South Korea awards offshore oil, gas exploration rights to Daewoo, STX
Seoul (Platts)--29Aug2011/305 am EDT/705 GMT
South Korea's energy ministry said Monday it has allowed local energy
developers Daewoo International and STX Energy to drill in two areas off the
nation's east coast for crude oil and natural gas.
Daewoo International will hold a 70% stake in a project to explore the
southern part of Block 6-1, with the remaining 30% held by state-run oil
developer Korea National Oil Corp. Daewoo will be operator of the project.
STX Energy will hold a 30% stake in another project to explore the
central part of Block 6-1, with KNOC holding the balance 70%. The two
companies will jointly operate the project.
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Daewoo International and STX will be permitted to search for gas for
eight years until August 31, 2019, and allowed to produce any resources found
for 30 years. They plan to start exploration next month.
"Daewoo International and STX Energy have become South Korea's first
privately-owned local companies given rights to explore the country's
continental shelf," the Ministry of Knowledge Economy, which is responsible
for energy, industry and commerce, said in a statement.
Only state-run KNOC has been authorized to explore for oil and gas
reserves in Block 6-1 since British oil company Kirkland Resources pulled out
"This represents a new chapter in South Korea's efforts to seek natural
resources at home," the ministry said in the statement.
The southern part of Block 6-1 has been producing 60 Mcf/day of natural
gas since 2004 from the Donghae-1 field that holds a total estimated deposit
of 265 Bcf.
Daewoo International is currently involved in 15 energy and mine
development projects worldwide, including Myanmar's offshore gas field Block
A-1/A-3, which plans to pump 500 Mcf/day of natural gas from May 2013 for
China National Petroleum Corp.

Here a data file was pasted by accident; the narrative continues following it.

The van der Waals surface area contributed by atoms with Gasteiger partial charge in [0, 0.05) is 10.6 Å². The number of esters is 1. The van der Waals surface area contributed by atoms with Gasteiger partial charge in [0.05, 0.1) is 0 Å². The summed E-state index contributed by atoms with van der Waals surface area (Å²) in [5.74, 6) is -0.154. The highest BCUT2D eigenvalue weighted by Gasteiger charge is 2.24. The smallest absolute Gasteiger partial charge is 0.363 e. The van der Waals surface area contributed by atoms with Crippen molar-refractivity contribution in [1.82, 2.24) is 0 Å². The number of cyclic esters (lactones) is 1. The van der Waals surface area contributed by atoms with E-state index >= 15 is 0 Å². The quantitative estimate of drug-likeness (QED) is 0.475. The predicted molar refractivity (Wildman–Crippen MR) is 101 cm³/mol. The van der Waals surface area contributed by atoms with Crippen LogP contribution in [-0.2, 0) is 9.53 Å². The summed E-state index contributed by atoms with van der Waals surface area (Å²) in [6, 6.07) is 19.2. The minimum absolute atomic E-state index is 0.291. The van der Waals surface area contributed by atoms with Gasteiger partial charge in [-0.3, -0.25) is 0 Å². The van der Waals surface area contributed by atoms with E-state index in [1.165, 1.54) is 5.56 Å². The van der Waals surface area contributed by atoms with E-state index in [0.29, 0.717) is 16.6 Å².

STX Energy, an affiliate of South Korean conglomerate STX Group, in
December 2010 jointly acquired with KNOC a 46.8% stake in a US oil field for
$55 million that has estimated reserves of 12 million barrels and is
currently producing 500 b/d. STX Energy in August 2010 acquired a natural gas
field in northwestern Canada that is estimated to hold 120 Bcf of natural gas.
The energy ministry also said Monday that KNOC and Australia's Woodside
Petroleum will begin exploratory drilling next month for oil and gas reserves
in Block 8, just north of Block 6-1.
The drilling will run for two months at a cost of $93.7 million.
Woodside has a 50% stake in the project and is the first foreign company to
join an oil and gas block exploration project in South Korea since Kirkland's
If the block is found to have commercially viable reserves, KNOC will
start development early next year, the ministry said. The two developers
conducted the first phase of preliminary exploration in the block from
February 2007 to August 2009 and the second phase from August 2009 to August
2011. "The preliminary seismic examinations showed the area is estimated to
hold commercially viable reserves," a ministry official said.
Finding oil or gas in Block 6-1 or Block 8 would make the country less
vulnerable to global price and supply issues, the ministry said. South Korea
imported 459.31 million barrels of crude oil in H1 2011, up 9% from the same
period last year, while its expenditure on imports rose 21.4% over the same
period to $13.3 billion due to higher global prices.
The Ulleung Basin, in which both Block 6-1 and Block 8 are located, is
estimated to hold 600 million mt of gas hydrates. Gas hydrates, ice-like
deposits of water and natural gas, are located deep underwater where cold
temperatures and extreme pressure causes natural gas to condense into
semi-solid form. They can be used as an alternative to LNG.
--Charles Lee, email@example.com